Inside Tesla’s factory in Freemont, California, the ergonomics team is taking the bull by the horns by implementing an aggressive health and safety initiative.
Laurie Shelby, Tesla’s Vice President of Environmental, Health, and Safety, stated in a blog post “We’re taking a proactive approach to safety, which means everything from focusing on ergonomics and having the right safety equipment and controls, to ensuring everyone is constantly thinking about the hazards that can creep into everyday work and how to mitigate them.” Shelby, with over 25 years of experience, is leading a proactive process, one that values employee engagement by listening and soliciting feedback, observing work patterns and how job tasks are performed, and improving production processes to focus on continuous improvement. “We recently opened a new training center where all production employees learn the basics of manufacturing, the importance of ergonomics, and how to do their jobs safely—all before stepping onto the production line,” explains Shelby.
Previously, the Freemont factory was operated by New United Motor Manufacturing, Inc. (NUMMI), a joint venture between General Motors and Toyota, from 1984 to 2010. Bankruptcy was the cause of its closure in April. During those years, its TRIR got as high as 19.19 (33% worse than industry standard). After Tesla purchased the plant, they lit the ergonomics torch to change processes and make improvements, and began production of Tesla’s Model S. Today, its TRIR is within industry standard.
With two-thirds of its injuries caused by repetitive motion tasks, the company’s investment in people and resources has been noticed on the factory floor and on Wall Street. “The future is electric. The future is also transportation as a service, and software as a service. This is where Tesla is going,” says Ark Investment Management CEO Catherine Wood in a recent interview with CNBC. She also believes Tesla stock will reach unprecedented heights over the coming years.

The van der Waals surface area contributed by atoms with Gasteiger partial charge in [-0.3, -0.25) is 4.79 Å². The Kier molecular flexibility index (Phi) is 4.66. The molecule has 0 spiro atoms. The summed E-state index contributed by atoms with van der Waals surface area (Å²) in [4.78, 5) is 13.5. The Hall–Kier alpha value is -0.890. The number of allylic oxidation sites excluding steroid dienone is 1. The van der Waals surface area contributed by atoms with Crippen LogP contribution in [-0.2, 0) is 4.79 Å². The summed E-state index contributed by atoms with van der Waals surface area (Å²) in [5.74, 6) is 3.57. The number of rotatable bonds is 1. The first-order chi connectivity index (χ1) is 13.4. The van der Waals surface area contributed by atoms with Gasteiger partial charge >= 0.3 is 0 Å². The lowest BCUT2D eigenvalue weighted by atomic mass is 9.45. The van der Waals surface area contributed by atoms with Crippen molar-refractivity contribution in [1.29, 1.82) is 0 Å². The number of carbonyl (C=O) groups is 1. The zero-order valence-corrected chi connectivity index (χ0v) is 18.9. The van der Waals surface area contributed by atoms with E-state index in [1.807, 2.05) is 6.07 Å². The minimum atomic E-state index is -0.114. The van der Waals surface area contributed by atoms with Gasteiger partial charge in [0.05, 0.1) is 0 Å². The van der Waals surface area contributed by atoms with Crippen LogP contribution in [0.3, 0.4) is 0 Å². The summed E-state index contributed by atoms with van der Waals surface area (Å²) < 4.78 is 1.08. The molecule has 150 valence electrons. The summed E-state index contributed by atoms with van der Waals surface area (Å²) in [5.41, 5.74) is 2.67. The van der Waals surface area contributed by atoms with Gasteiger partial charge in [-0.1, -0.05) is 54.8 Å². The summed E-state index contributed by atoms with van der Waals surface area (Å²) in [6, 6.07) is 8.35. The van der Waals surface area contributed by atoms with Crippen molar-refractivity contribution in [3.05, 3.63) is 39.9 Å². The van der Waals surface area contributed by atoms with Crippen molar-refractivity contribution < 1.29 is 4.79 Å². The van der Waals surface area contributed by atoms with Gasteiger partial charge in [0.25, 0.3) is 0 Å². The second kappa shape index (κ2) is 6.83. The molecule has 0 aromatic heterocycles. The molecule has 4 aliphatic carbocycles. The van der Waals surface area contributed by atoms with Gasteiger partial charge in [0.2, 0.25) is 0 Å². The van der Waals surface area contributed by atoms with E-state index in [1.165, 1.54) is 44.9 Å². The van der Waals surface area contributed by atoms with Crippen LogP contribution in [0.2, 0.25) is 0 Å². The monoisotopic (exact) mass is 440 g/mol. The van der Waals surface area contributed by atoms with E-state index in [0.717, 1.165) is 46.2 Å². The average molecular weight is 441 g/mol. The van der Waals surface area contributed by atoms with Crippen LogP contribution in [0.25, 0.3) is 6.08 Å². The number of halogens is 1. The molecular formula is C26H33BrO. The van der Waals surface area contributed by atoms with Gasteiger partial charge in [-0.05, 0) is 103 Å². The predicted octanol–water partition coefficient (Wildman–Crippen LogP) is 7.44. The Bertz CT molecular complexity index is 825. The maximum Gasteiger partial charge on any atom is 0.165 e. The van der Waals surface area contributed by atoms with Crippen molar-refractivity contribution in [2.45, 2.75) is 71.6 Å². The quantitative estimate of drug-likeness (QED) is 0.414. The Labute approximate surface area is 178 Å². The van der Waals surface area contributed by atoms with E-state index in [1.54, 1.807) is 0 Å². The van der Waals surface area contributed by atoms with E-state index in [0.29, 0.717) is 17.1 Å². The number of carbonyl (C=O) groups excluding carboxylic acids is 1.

Whether it does is unknown. What we do know is this: an effective ergonomics process improves employee engagement, manufacturing, and stock performance, and a red Tesla Roadster is floating around in space somewhere. It’s a win-win.
We, at Humantech, are proud to have Tesla Motors as a client partner since 2014. Using The Humantech System®, a software-as-a-service solution for managing ergonomics in industrial environments, has helped them provide ergonomics training to hundreds of employees, assess over 1,000 jobs, and implement a large number of improvements. All issues identified that are related to product design are addressed during the new vehicle design and review process. When employees hit the factory floor, they have the knowledge and tools to ensure their plant is the safest in the world.